How many pollutants from Midwestern states end up forming smog in the East? The answer, my friend, is blowin' in the wind.
Experts disagree on exactly how much and how far pollution is carried by the wind from utilities and factories in the industrial heartland.
Debate over the issue is hotter than the weather this summer, as the U.S. Environmental Protection Agency prepares final rules for cutting ozone, the unhealthiest component of smog, in 22 states east of the Mississippi River.
The EPA says the eastern United States can meet strict new limits on ozone only if nitrogen-oxide emissions are reduced 85 percent by 2003. Most of the cuts would have to come from power plants in the Midwest, the EPA said, citing studies showing how prevailing winds in summer blow pollutants hundreds of miles to East Coast cities.
Midwestern and Southeastern states have been sharply critical of the EPA's plan, calling it an overreaction that would hammer consumers with higher utility bills and could threaten the regions' already tight power supplies. Final rules will be issued this fall.
"The EPA proposal is substantially flawed," said Russ Harding, director of the Michigan Department of Environmental Quality. "The science simply is not there for the leap of faith EPA is making."
A recent study for the state estimated Michigan contributes no more than 4 percent of the ozone in Philadelphia, Harding said. Most of the smog in the Northeast comes from local sources, but the region hopes to avoid costly controls by blaming their problems on the Midwest, he said.
"Russ is in another world," responded Jason Grumet, executive director of the Northeast States for Coordinated Air Use Management, a study group for eight states in the region.
"No one in the Northeast has ever suggested our entire problem is from the Midwest," Grumet said. "But on days when we have our worst ozone, up to half the nitrogen-oxide pollution is coming from outside the region."
Nitrogen oxide is a gas emitted largely by coal-burning power plants. It mixes in sunlight with other pollutants, mainly from vehicles, to form ozone.
Even if Grumet's claim is true, Harding said, an alternative plan for cutting nitrogen oxide, drafted by Michigan and five other states, would solve the problem for far less than the EPA's estimated $2 billion.
The proposal submitted to the EPA last month calls for reductions of 65 percent by 2004, followed by studies to determine if further cuts were warranted, he said.
"We'll own up to what we contribute," Harding said. "If it's [4 percent] for us, we should do the controls necessary for what we're culpable for. We've gone way beyond that with a 65 percent reduction."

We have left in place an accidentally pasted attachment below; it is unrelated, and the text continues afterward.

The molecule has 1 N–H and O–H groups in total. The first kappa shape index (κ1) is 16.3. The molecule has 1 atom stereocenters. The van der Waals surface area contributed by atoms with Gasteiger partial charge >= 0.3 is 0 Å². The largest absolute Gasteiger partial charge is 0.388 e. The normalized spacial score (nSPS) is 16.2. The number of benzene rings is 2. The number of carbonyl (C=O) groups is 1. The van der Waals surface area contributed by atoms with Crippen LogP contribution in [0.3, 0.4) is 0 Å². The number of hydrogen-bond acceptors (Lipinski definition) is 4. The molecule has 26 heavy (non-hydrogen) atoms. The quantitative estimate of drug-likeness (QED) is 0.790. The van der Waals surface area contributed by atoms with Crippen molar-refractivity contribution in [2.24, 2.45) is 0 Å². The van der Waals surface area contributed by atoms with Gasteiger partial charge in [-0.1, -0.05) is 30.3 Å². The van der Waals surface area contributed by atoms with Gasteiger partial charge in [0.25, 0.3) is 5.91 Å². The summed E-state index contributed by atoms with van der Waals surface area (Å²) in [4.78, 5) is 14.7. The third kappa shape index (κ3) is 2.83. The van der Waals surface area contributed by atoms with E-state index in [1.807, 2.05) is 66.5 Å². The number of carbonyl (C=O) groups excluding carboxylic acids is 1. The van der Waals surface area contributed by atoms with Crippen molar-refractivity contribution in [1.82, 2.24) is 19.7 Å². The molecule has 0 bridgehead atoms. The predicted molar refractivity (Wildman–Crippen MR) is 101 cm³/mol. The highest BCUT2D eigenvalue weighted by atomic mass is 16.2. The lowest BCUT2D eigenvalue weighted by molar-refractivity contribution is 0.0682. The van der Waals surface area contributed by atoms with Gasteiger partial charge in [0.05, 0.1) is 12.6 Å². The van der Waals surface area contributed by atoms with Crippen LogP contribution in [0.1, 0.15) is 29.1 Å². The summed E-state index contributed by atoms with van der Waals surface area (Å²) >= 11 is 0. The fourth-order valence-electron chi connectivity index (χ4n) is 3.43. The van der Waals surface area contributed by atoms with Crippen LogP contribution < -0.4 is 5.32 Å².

The proposal drafted by Alabama, Michigan, Ohio, Virginia, Tennessee, West Virginia - and backed by many utilities in the Midwest and Southeast - has infuriated environmentalists.
"The biggest argument against it I see is we know pollution is widespread," said Frank O'Donnell, head of Clean Air Trust, a national environmental group. "It's not just a Northeast issue. It covers a great deal of the Eastern half of the country."
EPA studies show that even with deep cuts in power-plant emissions and tighter limits on auto pollution, much of the nation still will have ozone problems in 2007, O'Donnell said.
"If you weaken what they propose here, there's clearly going to be a need for even stricter motor-vehicle controls," he said.
Utilities recognize the need to reduce emissions from coal-fired plants, but fear controls that could compromise an already tight energy supply, said Bill Beckman, manager of environmental and technical services for Consumers Power Co. in Michigan.
Coal produces 54 percent of the nation's electricity, and a larger share in the Midwest, Beckman said. But EPA spokesman Dave Ryan said the agency believes cost-effective technology is available for utilities to reduce emissions by 85 percent without harming consumers.
All alternatives will be considered as the agency reviews more than 550 comments on its proposal before issuing final rules this fall, Ryan said. But he noted that a study panel of all the Eastern states, the Ozone Transport Assessment Group, recommended up to an 85 percent reduction in nitrogen oxide.
"We chose the most protective level recommended by OTAG to achieve the highest level of protection," Ryan said. "We're here to protect public health."
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